From 1 July 2017 the Biosecurity Act 2015 (the Act) and its subordinates came into effect replacing all or part of 14 Acts including the Noxious Weeds Act 1993.
The Act provides modern, flexible tools and powers that allow effective, risk-based management of biosecurity in New South Wales, increases efficiency and decreases regulation in responding to biosecurity risks, and provides a streamlined statutory framework to protect the state's economy, environment and community from the negative impact of pests, diseases and weeds.
Adopted from the original author Philip Blackmore, State Priority Weeds Coordinator – South East and Murray:
The purpose of the Biosecurity Act 2015 is to prevent, eliminate or minimise the biosecurity risk that is caused by the spread of weeds.
Weed spread in this case means the introduction and establishment of weeds in an area where they did not previously occur. This is different from an increase in weed density in an area where the weed has already established but at varying densities across numbers of properties.
To be considered as a target for compulsory control under the Biosecurity Act, a weed species will have potential to cause harm to individual and community interests, can be effectively controlled by reasonable and cost effective means and will currently have limited distribution within a region but have the potential to spread and to establish in areas where the weed does not currently occur.
Proposals for imposing or continuing to impose compulsory weed control requirements on landholders are carefully considered by the South East Regional Weed Committee using a scientifically reliable method.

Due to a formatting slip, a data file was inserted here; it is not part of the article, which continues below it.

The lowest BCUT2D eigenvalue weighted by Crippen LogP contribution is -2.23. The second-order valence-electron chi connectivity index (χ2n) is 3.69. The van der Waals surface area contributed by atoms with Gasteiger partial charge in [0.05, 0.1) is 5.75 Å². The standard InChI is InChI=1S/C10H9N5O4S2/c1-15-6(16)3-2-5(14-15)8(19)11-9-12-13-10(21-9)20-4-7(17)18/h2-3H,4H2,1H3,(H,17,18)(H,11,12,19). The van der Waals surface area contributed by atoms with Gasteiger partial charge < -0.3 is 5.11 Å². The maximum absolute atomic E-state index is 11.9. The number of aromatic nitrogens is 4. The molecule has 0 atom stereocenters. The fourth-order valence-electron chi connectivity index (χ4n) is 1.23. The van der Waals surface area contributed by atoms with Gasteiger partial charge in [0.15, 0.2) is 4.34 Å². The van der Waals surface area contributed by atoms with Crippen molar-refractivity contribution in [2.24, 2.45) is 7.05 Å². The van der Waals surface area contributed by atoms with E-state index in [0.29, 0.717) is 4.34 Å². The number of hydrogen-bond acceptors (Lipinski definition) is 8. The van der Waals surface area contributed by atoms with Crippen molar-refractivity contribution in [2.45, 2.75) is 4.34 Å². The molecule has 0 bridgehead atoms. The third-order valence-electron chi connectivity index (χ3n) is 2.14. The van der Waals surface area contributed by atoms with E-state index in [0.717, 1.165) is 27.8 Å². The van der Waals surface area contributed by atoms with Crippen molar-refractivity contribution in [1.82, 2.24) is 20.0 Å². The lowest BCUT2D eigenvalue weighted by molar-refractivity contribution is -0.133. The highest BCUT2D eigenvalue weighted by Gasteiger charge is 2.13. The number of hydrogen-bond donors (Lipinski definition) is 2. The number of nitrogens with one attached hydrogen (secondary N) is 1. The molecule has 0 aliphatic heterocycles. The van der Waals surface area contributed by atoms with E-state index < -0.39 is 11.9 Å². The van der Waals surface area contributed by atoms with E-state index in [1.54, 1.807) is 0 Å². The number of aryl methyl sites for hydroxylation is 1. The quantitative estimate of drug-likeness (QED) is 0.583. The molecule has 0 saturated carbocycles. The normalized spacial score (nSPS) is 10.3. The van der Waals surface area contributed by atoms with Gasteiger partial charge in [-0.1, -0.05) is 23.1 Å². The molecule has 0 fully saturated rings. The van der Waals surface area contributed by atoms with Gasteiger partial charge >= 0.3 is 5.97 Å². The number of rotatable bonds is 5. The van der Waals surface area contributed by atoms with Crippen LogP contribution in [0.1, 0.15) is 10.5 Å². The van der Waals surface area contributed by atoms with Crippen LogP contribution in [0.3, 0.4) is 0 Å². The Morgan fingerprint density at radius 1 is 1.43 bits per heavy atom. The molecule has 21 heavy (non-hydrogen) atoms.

Where a weed is already widespread in the environment, compulsory control measures are unlikely to provide any personal benefit to many landholders and only provide a marginal benefit to the community.
Serrated tussock has been widespread in parts of the Southern Highlands for more than 50 years. As such, it is a poor candidate for compulsory control, especially as flupropanate, the most effective selective herbicide, is no longer being manufactured.
Regional weed planning and compliance efforts will continue to focus on preventing, eliminating and minimising biosecurity risks caused by new weed incursions to a region. Imposing compulsory control measures at an early stage of a weed’s spread is cost effective and the best use of limited resources.
This approach minimises the number of individuals who are affected by the weed and those who are burdened by the duty to implement control measures. Conversely, managing weeds that have become widespread across a region is a private benefit and is not something that can be achieved by using a regulatory approach.
Wingecarribee Shire Council is a Local Control Authority and can assist landholders to implement cooperative action against widespread weeds such as blackberry and serrated tussock. Should you need further advice on management of a healthy pasture, seek advice from a Local Land Services agricultural advisor or from a private agronomist.